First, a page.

Diabetes and Problems with Your Bladder
We expect things in our bodies to start falling apart and not work correctly as we age. However, when diagnosed with diabetes it can bring on complications at an earlier stage in our lives. This includes our bladders not working correctly. Diabetes can not only increase the risk of medical complications but it also increases the severity in which the problems arise. The three most common concerns for diabetics and their bladders are Urinary Tract Infections (UTI), Overactive Bladder and Neurogenic Bladder which is connected to nerve damage. It is possible to reduce the risk of these complications and or the severity of them by managing your diabetes and keeping your blood sugar under control.
The symptoms of an overactive bladder include going to the bathroom more often, leakage and even getting up several times during the night to go to the bathroom. This bladder problem is more of an inconvenience than it is painful. It is possible that you may even feel as though you need to urinate but there is nothing there. It is not gender specific and can make you feel older than you really are.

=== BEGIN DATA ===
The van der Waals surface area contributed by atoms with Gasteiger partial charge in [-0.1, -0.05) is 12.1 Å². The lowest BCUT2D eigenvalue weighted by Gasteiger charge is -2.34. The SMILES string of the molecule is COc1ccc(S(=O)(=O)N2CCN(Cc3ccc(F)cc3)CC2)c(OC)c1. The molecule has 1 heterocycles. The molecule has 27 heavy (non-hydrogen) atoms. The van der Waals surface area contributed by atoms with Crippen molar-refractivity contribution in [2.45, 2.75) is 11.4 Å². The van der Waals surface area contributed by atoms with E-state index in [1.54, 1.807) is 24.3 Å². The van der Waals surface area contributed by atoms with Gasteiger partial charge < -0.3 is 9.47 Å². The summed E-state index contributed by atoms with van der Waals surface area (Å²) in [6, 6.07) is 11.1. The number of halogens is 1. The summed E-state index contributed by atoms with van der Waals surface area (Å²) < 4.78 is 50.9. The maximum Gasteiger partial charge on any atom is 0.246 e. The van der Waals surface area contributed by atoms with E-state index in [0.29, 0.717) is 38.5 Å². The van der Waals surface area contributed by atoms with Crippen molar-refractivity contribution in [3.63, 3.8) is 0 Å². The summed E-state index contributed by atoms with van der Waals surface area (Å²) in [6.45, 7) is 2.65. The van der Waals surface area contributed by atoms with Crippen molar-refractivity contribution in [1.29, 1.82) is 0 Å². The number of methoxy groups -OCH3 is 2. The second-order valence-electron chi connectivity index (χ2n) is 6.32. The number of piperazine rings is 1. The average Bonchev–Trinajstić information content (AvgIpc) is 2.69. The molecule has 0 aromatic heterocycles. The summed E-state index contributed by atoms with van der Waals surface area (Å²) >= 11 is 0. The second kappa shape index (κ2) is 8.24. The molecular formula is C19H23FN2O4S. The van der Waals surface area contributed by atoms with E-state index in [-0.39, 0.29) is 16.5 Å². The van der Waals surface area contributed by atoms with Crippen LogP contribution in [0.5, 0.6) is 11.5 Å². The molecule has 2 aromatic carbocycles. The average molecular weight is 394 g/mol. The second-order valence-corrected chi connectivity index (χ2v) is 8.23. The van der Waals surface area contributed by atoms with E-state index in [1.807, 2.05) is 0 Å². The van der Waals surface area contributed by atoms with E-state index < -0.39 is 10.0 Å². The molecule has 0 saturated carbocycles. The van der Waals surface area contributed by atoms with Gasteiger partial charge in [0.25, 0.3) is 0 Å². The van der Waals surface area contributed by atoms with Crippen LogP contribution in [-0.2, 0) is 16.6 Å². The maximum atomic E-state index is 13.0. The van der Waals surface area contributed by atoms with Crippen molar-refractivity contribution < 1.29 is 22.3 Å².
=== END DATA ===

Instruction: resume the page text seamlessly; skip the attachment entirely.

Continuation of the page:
Neurogenic bladder conditions however are more severe and again, this medical condition does not care if you are male or female. Because it is associated with nerve damage, it can be the beginning of more serious concerns such as kidney damage and UTI. It can mean that you may leak urine, may not be able to empty out the bladder when you go or you possibly may not even feel the need to go even when your bladder is full. The treatment for this is going to depend upon the cause which could include medication, inserting a catheter or learning how to massage your lower abdomen so that the bladder will completely empty.
Urinary tract infections may be something you associate more with females but in diabetics it is common with men as well. The symptoms could include a burning sensation when you urinate, feeling the need to go more often, urine that is reddish in color or cloudy and even fatigue. If the condition can also travel to your kidneys and cause nausea, fever and even pain in your lower back. The treatment for this is generally an antibiotic that is to be taken for seven days. If it has traveled to the kidneys the treatment may be more intense.
Of course managing your diabetes can go a long way in the prevention of bladder problems. It is also important to lose weight if you need to, quit smoking if you do and get control over your cholesterol and blood pressure. It is also more common in those over 40 years of age as well. Naturally we cannot do anything about getting older but by taking better care of ourselves and monitoring the blood sugar levels we can help to keep things at arms length. Of course getting the right amount of exercise and eating properly also aids in the prevention as well.
- What Diabetes Supplies Should You Purchase? 29.02.2016